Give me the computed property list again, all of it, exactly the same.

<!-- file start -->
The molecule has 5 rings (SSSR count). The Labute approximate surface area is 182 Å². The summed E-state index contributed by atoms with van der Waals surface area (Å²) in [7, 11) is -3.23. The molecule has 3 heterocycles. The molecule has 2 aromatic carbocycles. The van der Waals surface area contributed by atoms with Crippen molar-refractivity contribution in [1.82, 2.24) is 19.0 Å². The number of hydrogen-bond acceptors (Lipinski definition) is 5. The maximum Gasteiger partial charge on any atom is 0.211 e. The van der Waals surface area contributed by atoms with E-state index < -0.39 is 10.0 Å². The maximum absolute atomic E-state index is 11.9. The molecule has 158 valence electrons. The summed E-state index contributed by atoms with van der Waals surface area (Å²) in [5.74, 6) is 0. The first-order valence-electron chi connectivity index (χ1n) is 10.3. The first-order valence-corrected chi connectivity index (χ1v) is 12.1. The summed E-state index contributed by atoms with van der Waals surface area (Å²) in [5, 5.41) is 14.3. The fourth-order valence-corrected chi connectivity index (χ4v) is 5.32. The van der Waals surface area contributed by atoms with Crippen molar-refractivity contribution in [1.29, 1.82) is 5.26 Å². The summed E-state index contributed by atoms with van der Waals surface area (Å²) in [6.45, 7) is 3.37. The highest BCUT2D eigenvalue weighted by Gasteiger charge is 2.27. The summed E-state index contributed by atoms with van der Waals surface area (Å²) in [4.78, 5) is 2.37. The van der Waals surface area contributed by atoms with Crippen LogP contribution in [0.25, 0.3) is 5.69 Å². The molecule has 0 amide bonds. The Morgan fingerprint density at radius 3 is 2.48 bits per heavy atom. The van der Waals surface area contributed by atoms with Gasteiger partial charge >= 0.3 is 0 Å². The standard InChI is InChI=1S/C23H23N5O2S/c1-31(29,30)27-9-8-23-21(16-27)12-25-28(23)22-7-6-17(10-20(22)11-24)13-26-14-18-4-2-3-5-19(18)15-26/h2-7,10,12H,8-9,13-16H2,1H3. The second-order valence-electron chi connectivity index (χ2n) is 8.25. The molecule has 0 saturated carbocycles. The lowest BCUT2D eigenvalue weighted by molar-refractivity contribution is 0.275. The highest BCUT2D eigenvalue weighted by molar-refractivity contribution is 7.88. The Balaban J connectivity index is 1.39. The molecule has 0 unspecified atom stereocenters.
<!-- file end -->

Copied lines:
The molecule has 5 rings (SSSR count). The Labute approximate surface area is 182 Å². The summed E-state index contributed by atoms with van der Waals surface area (Å²) in [7, 11) is -3.23. The molecule has 3 heterocycles. The molecule has 2 aromatic carbocycles. The van der Waals surface area contributed by atoms with Crippen molar-refractivity contribution in [1.82, 2.24) is 19.0 Å². The number of hydrogen-bond acceptors (Lipinski definition) is 5. The maximum Gasteiger partial charge on any atom is 0.211 e. The van der Waals surface area contributed by atoms with E-state index < -0.39 is 10.0 Å². The maximum absolute atomic E-state index is 11.9. The molecule has 158 valence electrons. The summed E-state index contributed by atoms with van der Waals surface area (Å²) in [5.74, 6) is 0. The first-order valence-electron chi connectivity index (χ1n) is 10.3. The first-order valence-corrected chi connectivity index (χ1v) is 12.1. The summed E-state index contributed by atoms with van der Waals surface area (Å²) in [5, 5.41) is 14.3. The fourth-order valence-corrected chi connectivity index (χ4v) is 5.32. The van der Waals surface area contributed by atoms with Crippen molar-refractivity contribution in [1.29, 1.82) is 5.26 Å². The summed E-state index contributed by atoms with van der Waals surface area (Å²) in [6.45, 7) is 3.37. The highest BCUT2D eigenvalue weighted by Gasteiger charge is 2.27. The summed E-state index contributed by atoms with van der Waals surface area (Å²) in [4.78, 5) is 2.37. The van der Waals surface area contributed by atoms with Crippen LogP contribution in [0.25, 0.3) is 5.69 Å². The molecule has 0 amide bonds. The Morgan fingerprint density at radius 3 is 2.48 bits per heavy atom. The van der Waals surface area contributed by atoms with Gasteiger partial charge >= 0.3 is 0 Å². The standard InChI is InChI=1S/C23H23N5O2S/c1-31(29,30)27-9-8-23-21(16-27)12-25-28(23)22-7-6-17(10-20(22)11-24)13-26-14-18-4-2-3-5-19(18)15-26/h2-7,10,12H,8-9,13-16H2,1H3. The second-order valence-electron chi connectivity index (χ2n) is 8.25. The molecule has 0 saturated carbocycles. The lowest BCUT2D eigenvalue weighted by molar-refractivity contribution is 0.275. The highest BCUT2D eigenvalue weighted by molar-refractivity contribution is 7.88. The Balaban J connectivity index is 1.39. The molecule has 0 unspecified atom stereocenters.